Preserving UAE’s past architectural treasures

Al Ain Tombs

The architectural heritage of the UAE is currently under the spotlight as United Nations officials and local archaeologists work to preserve historic sites.

Across the region are some of the most important examples of lives lived before the birth of recorded history – vital for those who wish to understand the very origins of humanity’s moves from a hunter-gatherer existence to farming and town dwelling.

Homes, tombs, forts, temples, irrigation systems and gardens are all among the legacy left to the 21st century from builders and engineers of previous centuries.

The United Nations Educational, Scientific and Cultural Organisation (UNESCO) has recognised the value of four cultural sites in the Al Ain area of Abu Dhabi, including Hafeet, Hili, Bida Bint Saud and six date palm oases, by enlisting them in the World Heritage List.

And a total of six more UAE sites are on its “possible” list including Dubai Creek, Al Bidya Mosque in Fujairah, the structures at Ed Dur in Umm Al Quwain, the buildings and cemetery of Umm Al Nar Island in Abu Dhabi, Sir Bu Nair Island in Sharjah, and the “cultural landscape” of the central region of Sharjah.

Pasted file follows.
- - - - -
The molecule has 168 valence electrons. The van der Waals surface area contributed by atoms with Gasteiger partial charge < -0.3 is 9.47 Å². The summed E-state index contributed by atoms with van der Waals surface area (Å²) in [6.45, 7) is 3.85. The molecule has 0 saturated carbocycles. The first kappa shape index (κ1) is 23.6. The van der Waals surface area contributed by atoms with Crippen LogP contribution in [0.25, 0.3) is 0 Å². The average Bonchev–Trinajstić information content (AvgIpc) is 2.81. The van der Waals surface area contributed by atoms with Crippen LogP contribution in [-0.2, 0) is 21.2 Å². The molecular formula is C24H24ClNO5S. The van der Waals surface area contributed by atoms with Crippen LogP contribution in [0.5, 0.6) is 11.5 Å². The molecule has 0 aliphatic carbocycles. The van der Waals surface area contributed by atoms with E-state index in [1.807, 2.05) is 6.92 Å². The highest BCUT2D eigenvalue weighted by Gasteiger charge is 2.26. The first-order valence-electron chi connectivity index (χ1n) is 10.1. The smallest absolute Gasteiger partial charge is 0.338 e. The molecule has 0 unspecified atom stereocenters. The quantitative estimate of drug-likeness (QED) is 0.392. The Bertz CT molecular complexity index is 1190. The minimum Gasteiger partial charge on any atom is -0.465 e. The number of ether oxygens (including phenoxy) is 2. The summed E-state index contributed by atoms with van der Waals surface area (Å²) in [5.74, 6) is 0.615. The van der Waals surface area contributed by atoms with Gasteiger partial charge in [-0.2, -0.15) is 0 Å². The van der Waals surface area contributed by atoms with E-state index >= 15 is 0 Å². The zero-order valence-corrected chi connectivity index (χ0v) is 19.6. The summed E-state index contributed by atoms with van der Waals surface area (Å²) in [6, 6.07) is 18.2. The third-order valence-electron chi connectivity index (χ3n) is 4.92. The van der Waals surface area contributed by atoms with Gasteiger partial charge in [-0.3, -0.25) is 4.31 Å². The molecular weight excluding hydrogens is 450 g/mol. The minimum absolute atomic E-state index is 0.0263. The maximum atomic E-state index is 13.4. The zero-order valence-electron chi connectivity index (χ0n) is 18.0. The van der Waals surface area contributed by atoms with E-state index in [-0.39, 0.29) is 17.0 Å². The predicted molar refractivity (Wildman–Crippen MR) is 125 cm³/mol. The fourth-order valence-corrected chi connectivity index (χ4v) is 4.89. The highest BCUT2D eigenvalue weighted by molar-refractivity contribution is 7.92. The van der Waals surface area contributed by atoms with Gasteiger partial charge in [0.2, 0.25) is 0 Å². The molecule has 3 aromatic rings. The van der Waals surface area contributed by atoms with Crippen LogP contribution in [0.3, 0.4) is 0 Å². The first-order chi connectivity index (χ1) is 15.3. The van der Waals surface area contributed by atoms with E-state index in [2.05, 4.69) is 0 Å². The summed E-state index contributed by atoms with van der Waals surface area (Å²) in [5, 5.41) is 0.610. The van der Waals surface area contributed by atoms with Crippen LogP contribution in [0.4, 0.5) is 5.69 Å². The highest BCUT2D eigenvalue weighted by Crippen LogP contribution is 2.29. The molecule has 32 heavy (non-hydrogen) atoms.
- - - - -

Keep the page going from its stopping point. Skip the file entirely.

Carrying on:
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These historic areas are currently protected by the authorities who now are bidding to win international recognition to preserve them for future generations.

The Architectural Heritage Department at Dubai Municipality says a full-scale effort to obtain classification is underway and UNESCO’s decision for Dubai is expected sometime in June 2014.

Experts say Al Ain has a unique archaeological status. A UNESCO spokesperson said: “Al Ain constitutes a serial property that testifies to sedentary human occupation of a desert region since the Neolithic period with vestiges of many prehistoric cultures.”

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